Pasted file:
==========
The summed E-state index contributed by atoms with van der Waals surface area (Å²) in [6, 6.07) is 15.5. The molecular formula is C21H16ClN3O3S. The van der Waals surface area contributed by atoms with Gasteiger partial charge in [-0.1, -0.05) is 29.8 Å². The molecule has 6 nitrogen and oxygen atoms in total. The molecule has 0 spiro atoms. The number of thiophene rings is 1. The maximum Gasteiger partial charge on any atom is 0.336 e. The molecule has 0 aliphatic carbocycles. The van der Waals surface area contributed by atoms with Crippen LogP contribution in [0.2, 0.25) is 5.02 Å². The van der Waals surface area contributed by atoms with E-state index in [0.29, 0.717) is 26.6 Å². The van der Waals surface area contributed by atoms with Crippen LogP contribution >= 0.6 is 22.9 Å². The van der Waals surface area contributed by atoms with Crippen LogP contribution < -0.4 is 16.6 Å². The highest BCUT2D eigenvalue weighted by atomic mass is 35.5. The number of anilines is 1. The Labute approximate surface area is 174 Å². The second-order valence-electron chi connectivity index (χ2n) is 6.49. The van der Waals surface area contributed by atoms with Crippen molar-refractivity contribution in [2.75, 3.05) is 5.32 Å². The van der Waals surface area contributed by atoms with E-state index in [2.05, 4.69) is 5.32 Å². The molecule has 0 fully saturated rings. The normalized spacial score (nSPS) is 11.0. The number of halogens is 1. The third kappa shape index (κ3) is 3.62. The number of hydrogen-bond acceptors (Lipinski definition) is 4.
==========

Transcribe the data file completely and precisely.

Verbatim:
The summed E-state index contributed by atoms with van der Waals surface area (Å²) in [6, 6.07) is 15.5. The molecular formula is C21H16ClN3O3S. The van der Waals surface area contributed by atoms with Gasteiger partial charge in [-0.1, -0.05) is 29.8 Å². The molecule has 6 nitrogen and oxygen atoms in total. The molecule has 0 spiro atoms. The number of thiophene rings is 1. The maximum Gasteiger partial charge on any atom is 0.336 e. The molecule has 0 aliphatic carbocycles. The van der Waals surface area contributed by atoms with Crippen LogP contribution in [0.2, 0.25) is 5.02 Å². The van der Waals surface area contributed by atoms with E-state index in [0.29, 0.717) is 26.6 Å². The van der Waals surface area contributed by atoms with Crippen LogP contribution >= 0.6 is 22.9 Å². The van der Waals surface area contributed by atoms with Crippen LogP contribution < -0.4 is 16.6 Å². The highest BCUT2D eigenvalue weighted by atomic mass is 35.5. The number of anilines is 1. The Labute approximate surface area is 174 Å². The second-order valence-electron chi connectivity index (χ2n) is 6.49. The van der Waals surface area contributed by atoms with Crippen molar-refractivity contribution in [2.75, 3.05) is 5.32 Å². The van der Waals surface area contributed by atoms with E-state index in [2.05, 4.69) is 5.32 Å². The molecule has 0 fully saturated rings. The normalized spacial score (nSPS) is 11.0. The number of halogens is 1. The third kappa shape index (κ3) is 3.62. The number of hydrogen-bond acceptors (Lipinski definition) is 4.